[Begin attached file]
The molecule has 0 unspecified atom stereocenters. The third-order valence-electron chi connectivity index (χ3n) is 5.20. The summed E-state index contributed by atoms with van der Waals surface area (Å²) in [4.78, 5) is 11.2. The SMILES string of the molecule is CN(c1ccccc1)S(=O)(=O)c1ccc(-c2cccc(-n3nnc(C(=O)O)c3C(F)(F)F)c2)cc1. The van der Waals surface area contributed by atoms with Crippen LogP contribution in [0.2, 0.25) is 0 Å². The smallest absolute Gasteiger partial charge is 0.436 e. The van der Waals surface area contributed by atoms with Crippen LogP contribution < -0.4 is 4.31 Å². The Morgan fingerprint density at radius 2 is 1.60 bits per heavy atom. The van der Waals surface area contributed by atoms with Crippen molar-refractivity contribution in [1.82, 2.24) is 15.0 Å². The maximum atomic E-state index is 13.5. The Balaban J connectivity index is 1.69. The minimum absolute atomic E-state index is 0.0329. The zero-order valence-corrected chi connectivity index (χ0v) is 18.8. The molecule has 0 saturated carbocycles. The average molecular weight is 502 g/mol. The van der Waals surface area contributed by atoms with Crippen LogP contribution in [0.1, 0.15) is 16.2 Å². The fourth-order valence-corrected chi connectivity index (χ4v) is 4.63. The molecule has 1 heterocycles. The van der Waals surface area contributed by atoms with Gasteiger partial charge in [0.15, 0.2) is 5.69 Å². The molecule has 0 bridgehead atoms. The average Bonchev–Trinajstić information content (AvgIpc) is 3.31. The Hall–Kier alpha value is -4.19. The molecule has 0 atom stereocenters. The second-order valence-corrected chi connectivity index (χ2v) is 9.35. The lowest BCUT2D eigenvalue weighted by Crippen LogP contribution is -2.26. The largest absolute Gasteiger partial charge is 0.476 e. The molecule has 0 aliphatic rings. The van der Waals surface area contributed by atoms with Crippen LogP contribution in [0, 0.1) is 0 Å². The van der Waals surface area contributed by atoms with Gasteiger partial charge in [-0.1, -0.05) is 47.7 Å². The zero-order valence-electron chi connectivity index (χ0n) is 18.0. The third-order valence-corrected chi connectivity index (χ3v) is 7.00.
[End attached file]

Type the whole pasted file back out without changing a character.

The molecule has 0 unspecified atom stereocenters. The third-order valence-electron chi connectivity index (χ3n) is 5.20. The summed E-state index contributed by atoms with van der Waals surface area (Å²) in [4.78, 5) is 11.2. The SMILES string of the molecule is CN(c1ccccc1)S(=O)(=O)c1ccc(-c2cccc(-n3nnc(C(=O)O)c3C(F)(F)F)c2)cc1. The van der Waals surface area contributed by atoms with Crippen LogP contribution in [0.2, 0.25) is 0 Å². The smallest absolute Gasteiger partial charge is 0.436 e. The van der Waals surface area contributed by atoms with Crippen LogP contribution < -0.4 is 4.31 Å². The Morgan fingerprint density at radius 2 is 1.60 bits per heavy atom. The van der Waals surface area contributed by atoms with Crippen molar-refractivity contribution in [1.82, 2.24) is 15.0 Å². The maximum atomic E-state index is 13.5. The Balaban J connectivity index is 1.69. The minimum absolute atomic E-state index is 0.0329. The zero-order valence-corrected chi connectivity index (χ0v) is 18.8. The molecule has 0 saturated carbocycles. The average molecular weight is 502 g/mol. The van der Waals surface area contributed by atoms with Crippen LogP contribution in [0.1, 0.15) is 16.2 Å². The fourth-order valence-corrected chi connectivity index (χ4v) is 4.63. The molecule has 1 heterocycles. The van der Waals surface area contributed by atoms with Gasteiger partial charge in [0.15, 0.2) is 5.69 Å². The molecule has 0 bridgehead atoms. The average Bonchev–Trinajstić information content (AvgIpc) is 3.31. The Hall–Kier alpha value is -4.19. The molecule has 0 atom stereocenters. The second-order valence-corrected chi connectivity index (χ2v) is 9.35. The lowest BCUT2D eigenvalue weighted by Crippen LogP contribution is -2.26. The largest absolute Gasteiger partial charge is 0.476 e. The molecule has 0 aliphatic rings. The van der Waals surface area contributed by atoms with Crippen LogP contribution in [0, 0.1) is 0 Å². The van der Waals surface area contributed by atoms with Gasteiger partial charge in [-0.1, -0.05) is 47.7 Å². The zero-order valence-electron chi connectivity index (χ0n) is 18.0. The third-order valence-corrected chi connectivity index (χ3v) is 7.00.